Blindness is tragic wherever it strikes. For many in the developing world, it condemns them to a life of poverty with little chance to live independently. As much as 90 percent of the global burden of eye disease is shouldered by developing countries, where treatable diseases often go undiagnosed. About 39 million people around the world are blind and a further 246 million are unable to see properly, according to the WHO.
To help combat visual impairment and eye disease globally, as well as in the U.S., the National Eye Institute (NEI) at the NIH supports a wide range of research studies. The NEI recently developed a new strategic plan to guide its activities in international research and global health. Its goals include establishing a full-time office devoted to the issue, fostering a sustainable research environment globally, expanding collaborations to advance vision research and supporting partnerships that add scientific value to NEI programs. In addition, the NEI intends to develop scientific capacity in the U.S. through training and mentoring to meet global health challenges and support vision research in the future.
Photo by Ray Witlin/World Bank
About 39 million people in the world are
blind, yet 80 percent of blindness is
considered preventable. The National Eye
Institute at NIH supports research into eye
diseases that hit the world’s poor the
hardest, including trachoma, cataracts and
NEI currently funds more than two dozen grants at 36 foreign sites in 15 countries. A number of these research projects focus on eye diseases prevalent in low-resource settings such as trachoma in Ethiopia and Tanzania, glaucoma in Ghana and corneal ulcers in India. Meanwhile, scientific collaborations in developed countries are probing a wide range of specialties from retinal stem cells in Canada, to diabetic retinopathy in Denmark, to pediatric eye disorders in the U.K.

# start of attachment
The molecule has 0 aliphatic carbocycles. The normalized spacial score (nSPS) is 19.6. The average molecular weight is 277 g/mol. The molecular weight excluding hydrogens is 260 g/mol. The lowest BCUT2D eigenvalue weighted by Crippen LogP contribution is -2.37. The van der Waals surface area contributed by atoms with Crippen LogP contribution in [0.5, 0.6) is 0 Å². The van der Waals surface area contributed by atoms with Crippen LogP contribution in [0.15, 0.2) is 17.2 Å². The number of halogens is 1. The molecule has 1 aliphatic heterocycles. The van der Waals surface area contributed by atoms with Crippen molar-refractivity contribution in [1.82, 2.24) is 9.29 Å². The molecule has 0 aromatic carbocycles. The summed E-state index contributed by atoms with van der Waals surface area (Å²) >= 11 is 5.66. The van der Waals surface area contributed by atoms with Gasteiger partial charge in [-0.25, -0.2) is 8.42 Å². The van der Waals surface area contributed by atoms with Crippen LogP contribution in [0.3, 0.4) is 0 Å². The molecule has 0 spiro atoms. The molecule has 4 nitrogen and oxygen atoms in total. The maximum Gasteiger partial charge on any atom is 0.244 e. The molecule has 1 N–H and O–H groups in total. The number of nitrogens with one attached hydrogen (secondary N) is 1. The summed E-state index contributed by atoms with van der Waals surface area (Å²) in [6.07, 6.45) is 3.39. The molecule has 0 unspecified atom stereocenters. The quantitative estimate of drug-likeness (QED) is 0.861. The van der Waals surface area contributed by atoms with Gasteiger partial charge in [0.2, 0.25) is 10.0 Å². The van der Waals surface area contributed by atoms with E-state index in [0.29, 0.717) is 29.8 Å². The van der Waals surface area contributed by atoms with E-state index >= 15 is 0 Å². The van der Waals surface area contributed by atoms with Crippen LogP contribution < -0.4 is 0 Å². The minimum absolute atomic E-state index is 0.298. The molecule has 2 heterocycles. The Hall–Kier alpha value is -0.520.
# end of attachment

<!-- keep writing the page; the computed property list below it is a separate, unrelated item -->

In addition, the NEI has been collaborating with the WHO since 1979 to build research capacity by pairing experienced investigators with local scientists to study an eye health problem in that country. This collaboration has produced some 30 scientific publications about topics such as visual impairment in school-age children in developing countries and the evaluation of eye care services and the burden of poor vision and blindness in Brazil.
Pie chart of global eye disease
- Cataract - 51%
- Undetermined - 21%
- Glaucoma - 8%
- Age-related macular degeneration - 5%
- Childhood - 4%
- Corneal occlusions - 4%
- Trachoma - 3%
- Uncorrected refractive errors - 3%
- Diabetic retinopathy - 1%
Source: The World Health Organization (WHO)
Global data on visual impairment 2010 [PDF, <1M]
About the National Eye Institute
The National Eye Institute, one of the 27 institutes and centers that make of the NIH. Its director is Dr. Paul A. Sieving. It has the mission to conduct and support research, training, health information dissemination and other programs with respect to blinding eye diseases, visual disorders, mechanisms of visual function, preservation of sight and the special health problems and requirements of the blind.
Established by Congress in 1968, the NEI supports and conducts research that leads to sight-saving treatments, reduces visual impairment and blindness, and improves the quality of life for people of all ages. NEI-supported research has advanced knowledge of how the visual system functions in health and disease.
NEI supports approximately 1,600 research grants and training awards made to scientists at more than 250 medical centers, hospitals, universities and other institutions across the country and around the world. The NEI also conducts laboratory and patient-oriented research at its own facilities located on the NIH campus in Bethesda, Maryland.
Articles in the Focus on the National Eye Institute at NIH section were produced by Cathy Kristiansen, with contributions from Christopher G. Thomas, Tom Hoglund and Richard S. Fisher.